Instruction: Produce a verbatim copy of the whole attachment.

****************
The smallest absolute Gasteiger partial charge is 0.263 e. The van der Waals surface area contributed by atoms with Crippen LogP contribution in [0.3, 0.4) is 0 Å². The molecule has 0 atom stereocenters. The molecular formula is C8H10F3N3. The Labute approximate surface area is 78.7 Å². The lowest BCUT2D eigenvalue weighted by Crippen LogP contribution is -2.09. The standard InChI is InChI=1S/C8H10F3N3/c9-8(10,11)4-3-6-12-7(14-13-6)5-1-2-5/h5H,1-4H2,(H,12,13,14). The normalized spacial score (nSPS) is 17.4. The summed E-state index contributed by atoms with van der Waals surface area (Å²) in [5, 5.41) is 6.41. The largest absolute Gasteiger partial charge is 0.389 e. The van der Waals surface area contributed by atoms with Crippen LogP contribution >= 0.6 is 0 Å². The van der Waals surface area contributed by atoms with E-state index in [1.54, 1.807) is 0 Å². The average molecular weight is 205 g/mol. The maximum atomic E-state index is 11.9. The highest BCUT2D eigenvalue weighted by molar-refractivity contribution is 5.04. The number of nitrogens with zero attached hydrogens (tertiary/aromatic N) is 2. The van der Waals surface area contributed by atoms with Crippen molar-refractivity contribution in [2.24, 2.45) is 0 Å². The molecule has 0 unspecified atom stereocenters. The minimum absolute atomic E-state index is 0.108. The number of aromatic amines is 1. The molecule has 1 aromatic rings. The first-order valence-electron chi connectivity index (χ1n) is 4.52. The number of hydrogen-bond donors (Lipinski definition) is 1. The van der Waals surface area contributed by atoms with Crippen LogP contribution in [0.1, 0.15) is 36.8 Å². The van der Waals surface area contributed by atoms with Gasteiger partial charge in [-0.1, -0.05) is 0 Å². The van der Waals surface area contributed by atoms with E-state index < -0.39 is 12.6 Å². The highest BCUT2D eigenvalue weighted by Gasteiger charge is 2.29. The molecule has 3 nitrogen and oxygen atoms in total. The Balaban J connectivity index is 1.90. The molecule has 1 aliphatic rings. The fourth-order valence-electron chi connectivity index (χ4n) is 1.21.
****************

The smallest absolute Gasteiger partial charge is 0.263 e. The van der Waals surface area contributed by atoms with Crippen LogP contribution in [0.3, 0.4) is 0 Å². The molecule has 0 atom stereocenters. The molecular formula is C8H10F3N3. The Labute approximate surface area is 78.7 Å². The lowest BCUT2D eigenvalue weighted by Crippen LogP contribution is -2.09. The standard InChI is InChI=1S/C8H10F3N3/c9-8(10,11)4-3-6-12-7(14-13-6)5-1-2-5/h5H,1-4H2,(H,12,13,14). The normalized spacial score (nSPS) is 17.4. The summed E-state index contributed by atoms with van der Waals surface area (Å²) in [5, 5.41) is 6.41. The largest absolute Gasteiger partial charge is 0.389 e. The van der Waals surface area contributed by atoms with Crippen LogP contribution >= 0.6 is 0 Å². The van der Waals surface area contributed by atoms with E-state index in [1.54, 1.807) is 0 Å². The average molecular weight is 205 g/mol. The maximum atomic E-state index is 11.9. The highest BCUT2D eigenvalue weighted by molar-refractivity contribution is 5.04. The number of nitrogens with zero attached hydrogens (tertiary/aromatic N) is 2. The van der Waals surface area contributed by atoms with Crippen molar-refractivity contribution in [2.24, 2.45) is 0 Å². The molecule has 0 unspecified atom stereocenters. The minimum absolute atomic E-state index is 0.108. The number of aromatic amines is 1. The molecule has 1 aromatic rings. The first-order valence-electron chi connectivity index (χ1n) is 4.52. The number of hydrogen-bond donors (Lipinski definition) is 1. The van der Waals surface area contributed by atoms with Crippen LogP contribution in [0.1, 0.15) is 36.8 Å². The van der Waals surface area contributed by atoms with Gasteiger partial charge in [-0.1, -0.05) is 0 Å². The van der Waals surface area contributed by atoms with E-state index < -0.39 is 12.6 Å². The highest BCUT2D eigenvalue weighted by Gasteiger charge is 2.29. The molecule has 3 nitrogen and oxygen atoms in total. The Balaban J connectivity index is 1.90. The molecule has 1 aliphatic rings. The fourth-order valence-electron chi connectivity index (χ4n) is 1.21.